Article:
by John Hawkins | April 9, 2004 11:58 pm
— Back on March 5th I said the following about the new, iron-fisted, indecency rules that are being put in place for radio…
“When you raise fines to that level and threaten to revoke licenses you are in effect engaging in “stealth censorship”. By that, I mean that since what is considered to be “indecency” on the radio is very subjective and since the fines are so high, no radio stations are going to be able to afford to continue to carry “shock jocks” once this goes into effect.”
The new penalties haven’t even taken effect yet, but what I talked about in that post has already started happening…
“Federal regulators Thursday proposed $495,000 in indecency fines against Clear Channel Communications for broadcasts by Howard Stern, prompting the nation’s largest radio chain to drop the country’s best-known shock jock.
…”Mr. Stern’s show has created a great liability for us and other broadcasters who air it,” said John Hogan, president of Clear Channel Radio. “The Congress and the FCC are even beginning to look at revoking station licenses. That’s a risk we’re just not willing to take.”
As I’ve said before, I would not be troubled in the least by Clear Channel dropping Stern for business reasons, but when the government in effect makes the penalties for carrying Stern so high that no company can afford to do so, I get concerned, very concerned about what is obviously censorship by another name….
— I think it’s quite ironic that many of the people claiming that President Bush didn’t do enough to fight terrorism before 9/11 seem to have little interest in fighting terrorism TODAY. Many of these same people who criticize Bush claim the Patriot Act somehow mysteriously strips us of our freedoms (rarely do they have specifics), they bitterly complain about no-fly lists, rabidly oppose going after rogue states that support terrorism, etc, etc, etc. If you’re not serious about fighting terrorism after 9/11 and everything we’ve learned since then, how can anyone take you seriously when you complain about what was done before 9/11?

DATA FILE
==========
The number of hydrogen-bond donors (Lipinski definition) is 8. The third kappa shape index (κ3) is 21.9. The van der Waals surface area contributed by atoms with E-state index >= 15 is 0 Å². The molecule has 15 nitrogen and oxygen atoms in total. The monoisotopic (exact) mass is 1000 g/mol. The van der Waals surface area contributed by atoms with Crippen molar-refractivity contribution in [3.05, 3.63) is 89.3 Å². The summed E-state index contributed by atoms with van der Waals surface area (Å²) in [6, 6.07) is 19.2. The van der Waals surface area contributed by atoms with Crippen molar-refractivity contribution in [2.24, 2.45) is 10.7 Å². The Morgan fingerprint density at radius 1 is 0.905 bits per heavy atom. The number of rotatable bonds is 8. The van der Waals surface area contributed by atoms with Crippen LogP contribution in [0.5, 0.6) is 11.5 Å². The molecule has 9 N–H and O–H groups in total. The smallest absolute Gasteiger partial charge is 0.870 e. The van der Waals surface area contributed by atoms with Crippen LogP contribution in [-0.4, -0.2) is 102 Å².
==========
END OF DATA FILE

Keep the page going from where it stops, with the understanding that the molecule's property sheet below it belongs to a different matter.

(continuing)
— Despite all the mainstream media hype of Richard Clarke’s testimony and their snarky put downs of Condi, the public isn’t buying the spin. According to Rasmussen Reports…
“…Following the Rice testimony, President Bush recorded his best single night of polling in over a week.
Seventy-one percent (71%) of Americans said they followed news stories of the Rice testimony somewhat or very closely.
Among those who were following the story closely, Rice was viewed favorably by 56% and unfavorably by 28%.
Rice’s numbers are far better than those for Richard Clarke, the former Clinton and Bush official whose testimony two weeks ago kicked off a media frenzy. Following yesterday’s testimony, Clarke is viewed favorably by just 27% of voters and unfavorably by 42%.
An earlier survey found that half of all Americans thought Clarke made his accusations against President Bush to help sell books or help the Kerry campaign.”
— I caught “Hellboy” tonight and was pleasantly surprised. As far as I’m concerned, only “Spider-Man” was a better adaptation of a comic book to the big screen. The main character — Hellboy — was a compelling character. Cocky yet quirky & funny, nearly invulnerable yet all too human, you couldn’t help but root for him. Although the storyline was a touch convoluted — and that’s usually the case when you try to convert comics that have been running for years into a 2 hour long movie — the secondary characters were intriguing and the villains were competent, ruthless, & brutal. Unfortunately, not everyone liked this movie as much as I did — it’s on pace to lose a bundle. So alas, it looks as if I’ll be denied the pleasure of seeing “Hellboy 2″…
— While I’m no fan of “Ken “Red Ken” Livingstone, the grating mayor of London, I fully agree with his latest comments about Saudi Arabia….
“I just long for the day I wake up and find that the Saudi royal family are swinging from lampposts and they’ve got a proper government that represents the people of Saudi Arabia.”
Personally, I always imagined the Royal family being lined up against a wall and machine gunned, but otherwise well said Ken, well said!
— Because the Shiite al-Arbaeen celebration, US forces aren’t going to go into Najaf to put a bullet in al-Sadr this week-end, nor are they going be on hand to try to stop terrorist attacks. It could be a very bloody week-end in Iraq and next week, when I expect us to start going after al-Sadr and company in earnest, probably isn’t going to be much better. Probably by Friday of next week or so we should have a much better idea of how long the fighting is going to last…
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